What follows is a guest post by Randy Murray. I enjoy having his blog in my RSS feed every since our mutual Twitter friend Debbie Kipp introduced us.
Publishing a blog is in interesting venture. It is, for most intents and purposes, a virtually free press. It’s a remarkable opportunity for anyone who has something to say.
Just about a year ago I started a fresh blog after having sporadically published another for several years. The new one, First Today, Then Tomorrow was my attempt at working through my professional and life transition from being employee and corporate citizen to becoming independent and free. I set off with the promise of publishing every weekday, five days a week. I had no idea what that really meant in terms of the work of writing and publishing when I started.
In addition to my blog, my business is writing. I write for clients and spend a good chunk of every day working with words. In the first few weeks of my new blogging venture I’d sit down each morning, test the wind, and write what popped into my head. It was fun and carefree. But as time went on it became clear that I couldn’t keep up the pace of publishing every weekday in that fashion. On top of that, I am fortunate to have good friend and talented editor who stepped up to partner with me and review and edit everything before I published it. I noticed an immediate jump in the quality of my work, not just from simple corrections, but thorough the knowledge that I had a keenly intelligent reader who would test my ideas.
I really enjoy the work, the collaboration. But Penny, my friend and editor, quickly raised a white flag. Writing, editing, and publishing all on the same day is tough stuff, the work of daily newspapers. So I made a commitment to work in advance. And that commitment went from working a few days in advance to trying to work a full week ahead. I’ve found that there are many benefits to this approach.
Here’s what blogging in advance does for me:
- Blogging in advance lets me free up my schedule for work and other uses of my time. I can write several pieces at a time, or just a single post, when I have time available. That gives me time and energy to work for clients or on other projects. That might be difficult if I had to kick out a new post every day and ask Penny to stop what she was doing for an immediate edit.
- I can develop themes. My first step isn’t just to write what I want to say in one post, but what I’ll be saying for an entire week. I don’t have to connect every post, but I do find at times that I can give an idea the space and attention it deserves and work it through over a series of days. Doing that in advance lets me smoothly and naturally develop the entire series.
- I can use the momentum and creative blasts to churn our several posts at a time. I often find that I can sit down and write several posts at once. It’s thrilling and a very productive way for me to work.
And most importantly for me:
- I have time to reconsider, reread, and revise. Everything I write gets three different readers (two of whom are me). You’d be surprised how many times I reject my own work and start over again after a second or third reading. Here’s my process:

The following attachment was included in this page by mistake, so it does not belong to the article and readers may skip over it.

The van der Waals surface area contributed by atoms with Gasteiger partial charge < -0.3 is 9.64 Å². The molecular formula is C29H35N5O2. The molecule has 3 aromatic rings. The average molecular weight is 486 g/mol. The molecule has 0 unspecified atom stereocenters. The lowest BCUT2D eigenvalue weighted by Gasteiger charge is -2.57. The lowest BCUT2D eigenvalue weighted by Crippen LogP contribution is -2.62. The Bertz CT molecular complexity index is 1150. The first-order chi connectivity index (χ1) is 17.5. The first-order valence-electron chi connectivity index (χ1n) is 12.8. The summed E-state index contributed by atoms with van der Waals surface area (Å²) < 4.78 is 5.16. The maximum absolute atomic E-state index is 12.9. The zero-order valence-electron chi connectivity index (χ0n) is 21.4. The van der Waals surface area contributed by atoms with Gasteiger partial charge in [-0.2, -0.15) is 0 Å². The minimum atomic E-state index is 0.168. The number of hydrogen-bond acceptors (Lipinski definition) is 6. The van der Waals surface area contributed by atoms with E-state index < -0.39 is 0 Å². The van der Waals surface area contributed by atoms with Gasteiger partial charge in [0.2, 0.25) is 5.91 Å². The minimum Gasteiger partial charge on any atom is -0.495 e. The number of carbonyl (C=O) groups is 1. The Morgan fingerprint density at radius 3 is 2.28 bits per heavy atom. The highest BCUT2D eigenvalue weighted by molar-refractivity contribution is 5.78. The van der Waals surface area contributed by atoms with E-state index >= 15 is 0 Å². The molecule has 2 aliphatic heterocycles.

- I write the first draft and let it sit, typically for one day.
- I read the draft with a fresh eye. A day later, I’m a different person from the one who wrote it and I can more coolly consider the work.
- I pass the revised draft to Penny. She’s a tough and highly qualified editor. And as I said, she’s doing more than just checking spelling and grammar – she’s testing my ideas and the quality of my writing.
- The draft comes back with her recommended revisions and I read it and revise as necessary.
This might seem like a lot of work, but I find that it’s a rewarding process. I’m proud of what I produce and I can confidently stand behind my work. And the payoffs have been huge. Over this past year I’ve seen readership of my blog grow significantly, sometimes with surprisingly high spikes. And my work on the blog has resulted in business and opportunities.
I can’t claim that the same thing will happen for you if you follow my handy four-step process, but I do believe that if you work in this fashion, you’ll produce better quality work. At the very least, pause before you publish, breath a little. Read what you’ve written. And if you can, find someone you trust to read and comment on your work before you release it to the world.
Yes, anyone can blog. But very few can write. If you take the writing seriously, you’ll find that you can express yourself in a more effective fashion. And that’s why you’re blogging, isn’t it?
Time to let Randy know how much you enjoyed his post by leaving comments here and heading over to his blog to check out more of his great work. Also, If you are interested in guest posting, please let me know.
Randy Murray is a writer and marketing consultant who specializes in white papers, web content, and ghost blogging. You can read his thoughts on technology, writing, and productivity, among other topics, five days a week at First Today, Then Tomorrow